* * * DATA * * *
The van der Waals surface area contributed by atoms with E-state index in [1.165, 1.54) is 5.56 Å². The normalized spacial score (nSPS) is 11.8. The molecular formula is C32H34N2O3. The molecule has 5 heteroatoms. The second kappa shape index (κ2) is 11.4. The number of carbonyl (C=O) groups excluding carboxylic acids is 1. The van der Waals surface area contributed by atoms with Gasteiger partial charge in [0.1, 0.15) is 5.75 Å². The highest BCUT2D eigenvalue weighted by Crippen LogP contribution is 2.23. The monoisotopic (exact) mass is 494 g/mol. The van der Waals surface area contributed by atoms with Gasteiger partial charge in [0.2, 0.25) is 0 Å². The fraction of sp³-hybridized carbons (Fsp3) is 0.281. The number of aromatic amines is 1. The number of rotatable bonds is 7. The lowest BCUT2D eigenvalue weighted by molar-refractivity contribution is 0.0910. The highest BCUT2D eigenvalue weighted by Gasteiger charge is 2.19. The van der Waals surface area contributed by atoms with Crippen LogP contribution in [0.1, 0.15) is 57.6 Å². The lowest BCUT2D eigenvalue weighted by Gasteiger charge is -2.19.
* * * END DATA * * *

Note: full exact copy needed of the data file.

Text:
The van der Waals surface area contributed by atoms with E-state index in [1.165, 1.54) is 5.56 Å². The normalized spacial score (nSPS) is 11.8. The molecular formula is C32H34N2O3. The molecule has 5 heteroatoms. The second kappa shape index (κ2) is 11.4. The number of carbonyl (C=O) groups excluding carboxylic acids is 1. The van der Waals surface area contributed by atoms with Gasteiger partial charge in [0.1, 0.15) is 5.75 Å². The highest BCUT2D eigenvalue weighted by Crippen LogP contribution is 2.23. The monoisotopic (exact) mass is 494 g/mol. The van der Waals surface area contributed by atoms with Gasteiger partial charge in [0.2, 0.25) is 0 Å². The fraction of sp³-hybridized carbons (Fsp3) is 0.281. The number of aromatic amines is 1. The number of rotatable bonds is 7. The lowest BCUT2D eigenvalue weighted by molar-refractivity contribution is 0.0910. The highest BCUT2D eigenvalue weighted by Gasteiger charge is 2.19. The van der Waals surface area contributed by atoms with Crippen LogP contribution in [0.1, 0.15) is 57.6 Å². The lowest BCUT2D eigenvalue weighted by Gasteiger charge is -2.19.